By JENNIFER HILL
ONEONTA – Avoid. Deny. Defend.
City Police Sgt. Eric Berger and Detective Joseph Tiemann of the OPD’s Special Response Team repeated the three words frequently during the Active Civilian Response (ACR) training they convened Tuesday, Jan. 22, at Foxcare Center.
The training was open to the public.
Avoid, Deny and Defend (ADD) is the ACR mantra, the three basic and critical actions, developed by Texas State University and used nationwide, that people should take if an attacker intent on committing mass murder targets at their workplace, school, or other location.
Using video clips and analyses of real attacker situations to show what helped people survive mass attacks and tragically, who did not, the two officers said:
• Avoid the attacker by getting out of a building or away from an outside area the attacker has approached as quickly as possible. Always be aware of your surroundings, especially where the closest exits, windows, and other possible escape routes are. Once you quickly see your closest, most accessible escape route, run to it. “Do not hesitate,” Berger said. Once you are safely away from the active attacker, call 911.
• Deny the attacker access. If you did not or were not able to escape before the attacker gets to your location, stop the attacker from getting to it. Lock the door and shut off the lights. “Make it appear you’re not there,” Tiemann said. “A person who wants to kill as many people in as short amount of time as possible will not try to get in a room that is locked or dark. They will go on to the next room to find people.”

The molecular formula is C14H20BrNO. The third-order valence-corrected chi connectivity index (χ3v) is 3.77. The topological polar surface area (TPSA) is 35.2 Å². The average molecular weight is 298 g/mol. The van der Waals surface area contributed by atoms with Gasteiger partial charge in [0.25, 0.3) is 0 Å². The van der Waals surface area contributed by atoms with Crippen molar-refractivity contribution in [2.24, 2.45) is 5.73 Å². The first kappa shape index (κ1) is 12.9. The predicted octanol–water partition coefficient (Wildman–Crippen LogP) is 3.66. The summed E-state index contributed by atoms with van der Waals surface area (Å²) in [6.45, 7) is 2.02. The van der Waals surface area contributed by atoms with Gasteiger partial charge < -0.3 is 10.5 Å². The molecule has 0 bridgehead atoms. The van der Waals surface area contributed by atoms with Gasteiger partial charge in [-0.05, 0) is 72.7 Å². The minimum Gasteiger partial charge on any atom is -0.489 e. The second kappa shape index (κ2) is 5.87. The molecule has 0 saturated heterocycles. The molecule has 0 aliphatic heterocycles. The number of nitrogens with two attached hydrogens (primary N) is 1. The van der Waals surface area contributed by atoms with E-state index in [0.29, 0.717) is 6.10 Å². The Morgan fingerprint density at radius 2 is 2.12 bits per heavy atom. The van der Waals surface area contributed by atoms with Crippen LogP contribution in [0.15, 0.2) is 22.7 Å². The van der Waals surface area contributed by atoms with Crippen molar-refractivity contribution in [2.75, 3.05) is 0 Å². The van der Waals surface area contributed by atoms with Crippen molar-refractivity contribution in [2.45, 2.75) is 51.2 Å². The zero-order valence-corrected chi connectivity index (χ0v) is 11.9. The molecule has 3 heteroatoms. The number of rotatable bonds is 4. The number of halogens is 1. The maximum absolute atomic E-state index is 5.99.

If you can’t lock the door, barricade it with the heaviest objects you can find if the door opens from the inside. If the door is pushed in to open it, use straps or belts to secure the door on the inside.
• Defend: If you have to, fight the attacker. That means, do not fight fair. Go for the person’s eyes, throat or groin. Be aggressive. Throw objects at the person to either physically stop them from attacking or even to throw him off-course.
At the same time, the officers discouraged people from trying to take down an attacker if they are not trained in combat unless it’s to survive.
Berger and Tiemann also explained the three stages of “Disaster Response” all people go through, even those who have trained extensively to respond to disasters: Denial, Deliberation, and the Decisive Moment.
When a disaster hits, people first deny it is happening, which slows down their response time, Berger said. “The faster you can go through denial and understand what the disaster is, the better because it allows you to quickly get to the second stage, deliberation.”
In Deliberation, as the name implies, people try to figure out what to do to escape the disaster. Again, acting quickly is paramount. Being aware of your surroundings, what you can access and can’t access especially before an emergency happens will help you act quickly and survive. For example, if you know where windows or emergency doors are and use them to leave a building that is on fire or under attack instead of, say, the main entrance, which may not be the safest route